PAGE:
The Supreme Court will decide whether a U.S. Circuit Court of Appeals may review matters outside the trial record to determine whether an error “affected a defendant’s substantial rights or impacted the fairness, integrity, or public reputation of the trial.”
In USA v. Palomar-Santiago, prosecutors are appealing the Ninth Circuit’s dismissal of charges against Refugio Palomar-Santiago, a Mexican national and lawful U.S. permanent resident who re-entered the country after being deported for driving under the influence.
The Ninth Circuit held that because Palomar-Santiago was wrongfully deported, he could not be charged with wrongfully re-entering the country.
In its petition for certification, the government argued that the appellate court wrongly found that Palomar-Santiago was excused from proving that he had exhausted his administrative remedies and been denied judicial review.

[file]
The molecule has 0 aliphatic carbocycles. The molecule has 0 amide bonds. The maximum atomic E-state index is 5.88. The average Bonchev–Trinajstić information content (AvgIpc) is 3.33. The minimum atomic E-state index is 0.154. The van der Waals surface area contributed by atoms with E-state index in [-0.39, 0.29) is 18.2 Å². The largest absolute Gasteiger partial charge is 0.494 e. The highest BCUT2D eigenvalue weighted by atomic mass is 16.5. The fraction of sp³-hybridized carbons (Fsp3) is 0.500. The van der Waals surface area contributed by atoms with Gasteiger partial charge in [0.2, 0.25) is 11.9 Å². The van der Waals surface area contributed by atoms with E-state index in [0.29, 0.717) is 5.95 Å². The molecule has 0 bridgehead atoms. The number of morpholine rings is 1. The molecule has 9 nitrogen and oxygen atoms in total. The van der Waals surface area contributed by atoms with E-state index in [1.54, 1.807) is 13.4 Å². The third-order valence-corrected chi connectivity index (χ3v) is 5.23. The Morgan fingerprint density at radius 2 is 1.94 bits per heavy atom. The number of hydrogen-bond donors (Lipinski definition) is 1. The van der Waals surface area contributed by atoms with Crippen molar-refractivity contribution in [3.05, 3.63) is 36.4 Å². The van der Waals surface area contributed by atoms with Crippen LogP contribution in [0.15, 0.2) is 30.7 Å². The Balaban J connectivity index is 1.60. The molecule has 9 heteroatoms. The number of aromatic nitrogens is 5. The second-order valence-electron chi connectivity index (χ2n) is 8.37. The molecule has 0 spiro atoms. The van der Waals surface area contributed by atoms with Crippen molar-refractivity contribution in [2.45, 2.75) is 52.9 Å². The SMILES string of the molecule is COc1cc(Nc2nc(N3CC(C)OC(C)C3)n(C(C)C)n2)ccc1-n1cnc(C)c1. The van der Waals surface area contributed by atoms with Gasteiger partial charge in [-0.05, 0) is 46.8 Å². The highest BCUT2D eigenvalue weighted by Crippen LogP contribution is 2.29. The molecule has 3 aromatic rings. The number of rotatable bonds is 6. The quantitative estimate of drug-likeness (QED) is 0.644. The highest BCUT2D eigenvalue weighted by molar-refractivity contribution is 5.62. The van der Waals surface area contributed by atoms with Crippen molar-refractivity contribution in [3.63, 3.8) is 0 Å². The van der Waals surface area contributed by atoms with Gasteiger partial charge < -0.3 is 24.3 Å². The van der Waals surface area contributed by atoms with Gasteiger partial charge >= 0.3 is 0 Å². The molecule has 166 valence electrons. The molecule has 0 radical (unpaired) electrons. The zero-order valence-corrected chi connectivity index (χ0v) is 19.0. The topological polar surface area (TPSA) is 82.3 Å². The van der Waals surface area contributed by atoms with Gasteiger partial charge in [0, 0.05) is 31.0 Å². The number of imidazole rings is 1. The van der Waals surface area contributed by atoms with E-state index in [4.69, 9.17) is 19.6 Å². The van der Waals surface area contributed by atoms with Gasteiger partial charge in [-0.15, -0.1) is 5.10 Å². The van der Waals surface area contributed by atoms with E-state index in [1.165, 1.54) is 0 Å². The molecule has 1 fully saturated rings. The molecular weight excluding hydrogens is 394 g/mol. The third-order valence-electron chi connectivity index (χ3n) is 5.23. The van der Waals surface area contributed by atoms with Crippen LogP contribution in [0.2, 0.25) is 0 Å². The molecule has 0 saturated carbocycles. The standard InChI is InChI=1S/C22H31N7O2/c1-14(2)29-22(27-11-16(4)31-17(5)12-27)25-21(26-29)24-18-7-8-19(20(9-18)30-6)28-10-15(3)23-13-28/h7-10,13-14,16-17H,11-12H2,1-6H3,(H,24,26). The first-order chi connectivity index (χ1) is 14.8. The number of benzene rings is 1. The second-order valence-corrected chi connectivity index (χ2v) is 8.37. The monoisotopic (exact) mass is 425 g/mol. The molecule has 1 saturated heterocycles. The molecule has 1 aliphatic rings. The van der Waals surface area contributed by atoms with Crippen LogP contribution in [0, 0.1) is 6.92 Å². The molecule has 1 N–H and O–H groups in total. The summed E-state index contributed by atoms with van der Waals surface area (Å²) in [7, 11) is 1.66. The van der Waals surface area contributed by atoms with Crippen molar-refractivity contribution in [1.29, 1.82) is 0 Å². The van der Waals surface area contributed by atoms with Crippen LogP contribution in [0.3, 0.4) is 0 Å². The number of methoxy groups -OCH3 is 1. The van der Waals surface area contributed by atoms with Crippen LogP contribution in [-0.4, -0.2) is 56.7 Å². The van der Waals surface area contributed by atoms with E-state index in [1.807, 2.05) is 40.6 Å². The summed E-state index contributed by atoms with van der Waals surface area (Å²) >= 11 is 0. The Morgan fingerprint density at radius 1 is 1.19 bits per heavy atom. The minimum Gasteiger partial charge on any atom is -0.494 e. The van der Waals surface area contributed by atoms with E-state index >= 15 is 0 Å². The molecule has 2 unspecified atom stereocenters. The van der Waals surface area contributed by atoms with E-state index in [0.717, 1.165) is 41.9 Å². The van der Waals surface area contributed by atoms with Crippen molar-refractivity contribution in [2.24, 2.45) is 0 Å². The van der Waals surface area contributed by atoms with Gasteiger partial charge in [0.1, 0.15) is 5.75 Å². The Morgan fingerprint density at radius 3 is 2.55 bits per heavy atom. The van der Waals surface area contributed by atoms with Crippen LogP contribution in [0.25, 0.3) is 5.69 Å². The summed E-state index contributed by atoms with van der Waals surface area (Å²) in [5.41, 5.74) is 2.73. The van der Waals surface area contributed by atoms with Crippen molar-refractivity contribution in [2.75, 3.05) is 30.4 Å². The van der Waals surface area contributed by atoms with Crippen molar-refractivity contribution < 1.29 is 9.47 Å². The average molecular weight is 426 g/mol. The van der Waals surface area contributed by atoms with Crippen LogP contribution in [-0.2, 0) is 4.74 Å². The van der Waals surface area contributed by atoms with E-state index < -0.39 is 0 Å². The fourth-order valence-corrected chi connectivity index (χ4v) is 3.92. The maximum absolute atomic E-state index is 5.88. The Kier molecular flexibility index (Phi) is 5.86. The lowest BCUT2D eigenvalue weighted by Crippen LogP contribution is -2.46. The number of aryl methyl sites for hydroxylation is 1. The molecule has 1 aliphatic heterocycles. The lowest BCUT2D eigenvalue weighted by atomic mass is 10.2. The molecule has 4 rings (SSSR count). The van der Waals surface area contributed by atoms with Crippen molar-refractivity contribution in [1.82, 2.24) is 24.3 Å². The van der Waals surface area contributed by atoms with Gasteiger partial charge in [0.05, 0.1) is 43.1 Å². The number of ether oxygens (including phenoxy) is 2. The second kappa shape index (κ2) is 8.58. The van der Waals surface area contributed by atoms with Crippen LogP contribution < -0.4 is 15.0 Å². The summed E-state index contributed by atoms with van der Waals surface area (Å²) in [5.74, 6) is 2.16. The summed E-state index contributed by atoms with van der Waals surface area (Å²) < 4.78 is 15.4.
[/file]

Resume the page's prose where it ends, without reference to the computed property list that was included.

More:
Another case, Sanchez v. Wolf, involves the Temporary Protected Status sometimes granted to immigrants from countries suffering humanitarian crises.
The appellants, a married El Salvadoran couple who gained TPS status in 2001 after an earthquake in the Central American country, seek to overturn a Third Circuit finding that they are ineligible for permanent-resident status because they were not inspected and admitted at the time of their original entry.
That process typically takes place at an embassy or consulate in an immigrant’s home country, the couple argued, making the requirement “especially problematic for TPS recipients” for whom remaining in their home countries poses a safety risk.
Attorney Jaime Aparisi wrote that the court’s interpretation of the phrase “inspected and admitted” conflicted with that used by the Sixth and Ninth Circuits and lined up with one from the 11th Circuit. The Department of Homeland Security successfully argued for a strict interpretation of the phrase in the Third Circuit case, while other courts have held that the process for receiving the status qualifies as inspection and admission.